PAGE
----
Sometimes When You Win. . . Exonerations and Criminal Defense.
In the 1992 basketball film White Men Can’t Jump, it was explained:
Sometimes when you win, you really lose and sometimes when you lose, you really win and sometimes when you win or lose, you actually tie, and sometimes when you tie, you actually win or lose.
Neither does the state of our Criminal Justice System.
Sometimes When You Win…
The National Registry of Exonerations Report revealed a record (get used to this word) number of United States exonerations in 2015: 149 exonerations in fact, with five exonerations coming straight outta death row. Of the 149 exonerations, wrongfully convicted persons served on average about 14-and-a-half years in prison.
Homicide: 58 or 39 % (new record)
Drug Cases: 51 or 34% (42 or 82% of the drug exonerations came from Clutch City, Texas)
Sexual Assault: 15 or 10%
…You Actually Lose:
Why are there so many exonerations? Why are people averaging 14 ½ years in prison for something they did not do? Why since 2011 have exonerations nearly doubled? Is it the criminal defense attorneys? The prosecutors? The judges?
The answer lies in the disconcerting reasons below (exonerations were based on either one or a combination of).
Official Misconduct: 65 or 44% (a new record)
Guilty Pleas 65 or 44% (another new record)
False Confessions 27 or 18% (and another new record)
No-Crime Cases: 75 or 50%
DNA: 26 or 17%
Note: Not accounted for, but an often cited reason for wrongful convictions is mistaken identity.
There’s gonna be some stuff you gonna see
that’s gonna make it hard to smile in the future.
With nearly half of the exonerations coming from Houston, you don’t have to look very far to find shattered oaths littered by those sworn to protect and serve.
Look at the court’s findings in the David Temple case listing 36 instances of prosecutorial misconduct. Check out the Joseph Salazar case accused of attempting to disarm a peace officer, before criminal defense attorneys subpoenaed video that proved otherwise. Official misconduct isn’t just Houston’s problem, wrongdoing can be found across the country. Official misconduct is particularly troubling given the role authority figures play in the system. These are the very people at the heart of justice. The very people who have the power and authority to ensure the truth is revealed. Yet, with at least three exonerations per week it is clear some officials have lost sight of their professional duties.
Why would someone plead guilty to a crime he didn’t commit? From the outside, it seems impossible. From the inside, it is a different story. Especially, for example, from the inside of jail under FBI Investigation. The justice system is a money system. If you don’t have the bank roll to bond out of jail or defend your case, a “deal” can put you back on the job and with your family. While the intentions at this stage may not be as malicious as above, innocent people are still stuck in prisons and with permanent convictions.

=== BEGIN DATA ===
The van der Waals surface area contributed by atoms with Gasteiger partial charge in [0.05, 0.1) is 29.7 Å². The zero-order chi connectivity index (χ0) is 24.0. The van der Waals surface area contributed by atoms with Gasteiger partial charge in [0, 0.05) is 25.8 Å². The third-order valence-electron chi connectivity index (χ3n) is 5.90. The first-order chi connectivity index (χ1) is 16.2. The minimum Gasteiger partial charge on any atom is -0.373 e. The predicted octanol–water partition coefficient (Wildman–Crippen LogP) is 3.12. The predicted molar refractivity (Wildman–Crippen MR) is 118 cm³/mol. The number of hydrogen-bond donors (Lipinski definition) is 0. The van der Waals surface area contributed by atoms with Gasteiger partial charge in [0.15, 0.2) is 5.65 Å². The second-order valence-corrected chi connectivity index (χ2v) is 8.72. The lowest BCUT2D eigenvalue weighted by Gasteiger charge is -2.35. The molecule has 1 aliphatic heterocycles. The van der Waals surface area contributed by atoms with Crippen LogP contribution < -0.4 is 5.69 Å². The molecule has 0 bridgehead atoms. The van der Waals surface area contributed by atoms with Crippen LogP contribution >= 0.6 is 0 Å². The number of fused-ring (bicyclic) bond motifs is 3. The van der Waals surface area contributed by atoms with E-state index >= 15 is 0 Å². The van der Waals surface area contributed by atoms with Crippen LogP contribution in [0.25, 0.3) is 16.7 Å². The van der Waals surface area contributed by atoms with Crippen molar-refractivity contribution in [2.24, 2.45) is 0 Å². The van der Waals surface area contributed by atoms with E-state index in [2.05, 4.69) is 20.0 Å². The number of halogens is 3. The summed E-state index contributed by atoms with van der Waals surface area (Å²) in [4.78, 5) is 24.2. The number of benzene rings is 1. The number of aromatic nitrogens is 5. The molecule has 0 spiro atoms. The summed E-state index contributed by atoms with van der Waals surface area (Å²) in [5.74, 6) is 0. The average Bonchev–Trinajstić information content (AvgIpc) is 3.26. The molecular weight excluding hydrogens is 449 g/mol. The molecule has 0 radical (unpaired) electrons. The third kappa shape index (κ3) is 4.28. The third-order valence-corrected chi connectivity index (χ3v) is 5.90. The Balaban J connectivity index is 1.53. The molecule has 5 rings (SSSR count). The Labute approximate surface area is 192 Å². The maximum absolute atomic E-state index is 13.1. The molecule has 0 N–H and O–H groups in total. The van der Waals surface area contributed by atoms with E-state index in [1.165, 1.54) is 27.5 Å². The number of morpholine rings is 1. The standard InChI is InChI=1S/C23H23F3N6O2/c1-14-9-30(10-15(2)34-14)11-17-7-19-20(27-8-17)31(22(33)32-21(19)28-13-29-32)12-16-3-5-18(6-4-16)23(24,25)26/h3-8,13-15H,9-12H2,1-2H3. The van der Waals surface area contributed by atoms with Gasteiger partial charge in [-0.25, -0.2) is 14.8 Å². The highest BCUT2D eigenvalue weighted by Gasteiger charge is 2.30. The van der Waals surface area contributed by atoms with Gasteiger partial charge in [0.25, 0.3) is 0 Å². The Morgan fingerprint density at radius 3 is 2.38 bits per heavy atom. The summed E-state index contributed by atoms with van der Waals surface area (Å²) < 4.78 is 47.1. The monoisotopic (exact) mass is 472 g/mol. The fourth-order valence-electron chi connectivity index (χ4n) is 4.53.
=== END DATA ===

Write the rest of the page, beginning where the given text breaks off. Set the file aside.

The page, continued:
How could someone be convicted of something that is not a crime?
A quick guilty plea for a low-level drug cases where subsequent lab results reveal otherwise is such an example. 51 wrongfully convicted drug cases were exonerated last year in Houston alone.
Convictions secured by “junk science” like Cameron Willingham’s arson accusation is another. Overall jurors want to do the right things. They see a well-dressed, well-spoken, so-called government expert explaining “junk science” and it sounds believable. The experts of the unsinkable ship, Titanic, sounded believable too. “Junk science” has become a “fly in the ear” for many types of criminal offenses.
People often find it difficult to believe someone would admit to a crime they did not commit. Unfortunately false confession can and do happen. Police “tunnel vision”, trained interrogation techniques, twisted words, lengthy interviews, and overmatched suspects are some of the many reasons false confessions occur. One exonerated case even involved police torture.
Still Work To Be Done
While a few major cities, including Houston, have deployed Conviction Integrity Units designed to prevent, identify and correct false convictions, there is still much work to be done. The growing number of exonerations fail to account for low-level offenders lacking the means, determination or desperation to prove their innocence. While they may not be facing death or lengthy prison sentences, the collateral consequences of a conviction carry a heavy weight. Until those with the ability to make changes for the betterment of the system do so, these flaws will remain. Criminal defense attorneys, prosecutors, and judges must demand better. So sure, it is a great that falsely accused persons are being freed at a record rate, but they shouldn’t have been there in the first place. In other words, sometimes when you win, you really lose.